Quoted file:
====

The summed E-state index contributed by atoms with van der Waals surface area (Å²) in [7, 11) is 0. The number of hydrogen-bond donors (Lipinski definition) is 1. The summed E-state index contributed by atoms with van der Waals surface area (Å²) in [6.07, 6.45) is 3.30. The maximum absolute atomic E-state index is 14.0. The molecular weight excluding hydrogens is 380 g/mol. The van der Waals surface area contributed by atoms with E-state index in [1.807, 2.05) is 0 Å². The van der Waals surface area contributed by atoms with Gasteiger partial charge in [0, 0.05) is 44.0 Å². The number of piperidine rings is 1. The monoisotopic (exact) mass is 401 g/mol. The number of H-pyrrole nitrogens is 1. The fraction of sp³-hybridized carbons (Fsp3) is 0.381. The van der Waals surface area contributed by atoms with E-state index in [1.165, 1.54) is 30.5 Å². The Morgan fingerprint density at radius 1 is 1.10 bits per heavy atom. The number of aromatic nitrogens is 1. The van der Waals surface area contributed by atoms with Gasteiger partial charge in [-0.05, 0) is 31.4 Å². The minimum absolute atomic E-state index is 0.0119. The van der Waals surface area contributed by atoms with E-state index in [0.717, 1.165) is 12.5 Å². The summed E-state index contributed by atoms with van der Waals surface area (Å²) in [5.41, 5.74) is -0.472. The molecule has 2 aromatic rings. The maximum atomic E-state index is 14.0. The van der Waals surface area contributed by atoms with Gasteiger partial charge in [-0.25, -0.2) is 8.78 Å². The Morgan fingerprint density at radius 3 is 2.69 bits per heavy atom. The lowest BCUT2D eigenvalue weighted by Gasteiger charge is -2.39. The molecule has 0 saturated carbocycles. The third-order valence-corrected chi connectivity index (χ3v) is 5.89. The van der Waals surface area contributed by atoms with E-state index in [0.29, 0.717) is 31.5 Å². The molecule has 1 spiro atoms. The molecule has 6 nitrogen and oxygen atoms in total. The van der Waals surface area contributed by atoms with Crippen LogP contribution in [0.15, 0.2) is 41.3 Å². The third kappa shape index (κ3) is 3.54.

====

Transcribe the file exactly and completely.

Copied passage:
The summed E-state index contributed by atoms with van der Waals surface area (Å²) in [7, 11) is 0. The number of hydrogen-bond donors (Lipinski definition) is 1. The summed E-state index contributed by atoms with van der Waals surface area (Å²) in [6.07, 6.45) is 3.30. The maximum absolute atomic E-state index is 14.0. The molecular weight excluding hydrogens is 380 g/mol. The van der Waals surface area contributed by atoms with E-state index in [1.807, 2.05) is 0 Å². The van der Waals surface area contributed by atoms with Gasteiger partial charge in [0, 0.05) is 44.0 Å². The number of piperidine rings is 1. The monoisotopic (exact) mass is 401 g/mol. The number of H-pyrrole nitrogens is 1. The fraction of sp³-hybridized carbons (Fsp3) is 0.381. The van der Waals surface area contributed by atoms with E-state index in [1.165, 1.54) is 30.5 Å². The Morgan fingerprint density at radius 1 is 1.10 bits per heavy atom. The number of aromatic nitrogens is 1. The van der Waals surface area contributed by atoms with Gasteiger partial charge in [-0.05, 0) is 31.4 Å². The minimum absolute atomic E-state index is 0.0119. The van der Waals surface area contributed by atoms with E-state index in [0.717, 1.165) is 12.5 Å². The summed E-state index contributed by atoms with van der Waals surface area (Å²) in [5.41, 5.74) is -0.472. The molecule has 2 aromatic rings. The maximum atomic E-state index is 14.0. The van der Waals surface area contributed by atoms with Gasteiger partial charge in [-0.25, -0.2) is 8.78 Å². The Morgan fingerprint density at radius 3 is 2.69 bits per heavy atom. The lowest BCUT2D eigenvalue weighted by Gasteiger charge is -2.39. The molecule has 0 saturated carbocycles. The third-order valence-corrected chi connectivity index (χ3v) is 5.89. The van der Waals surface area contributed by atoms with E-state index in [0.29, 0.717) is 31.5 Å². The molecule has 1 spiro atoms. The molecule has 6 nitrogen and oxygen atoms in total. The van der Waals surface area contributed by atoms with Crippen LogP contribution in [0.15, 0.2) is 41.3 Å². The third kappa shape index (κ3) is 3.54.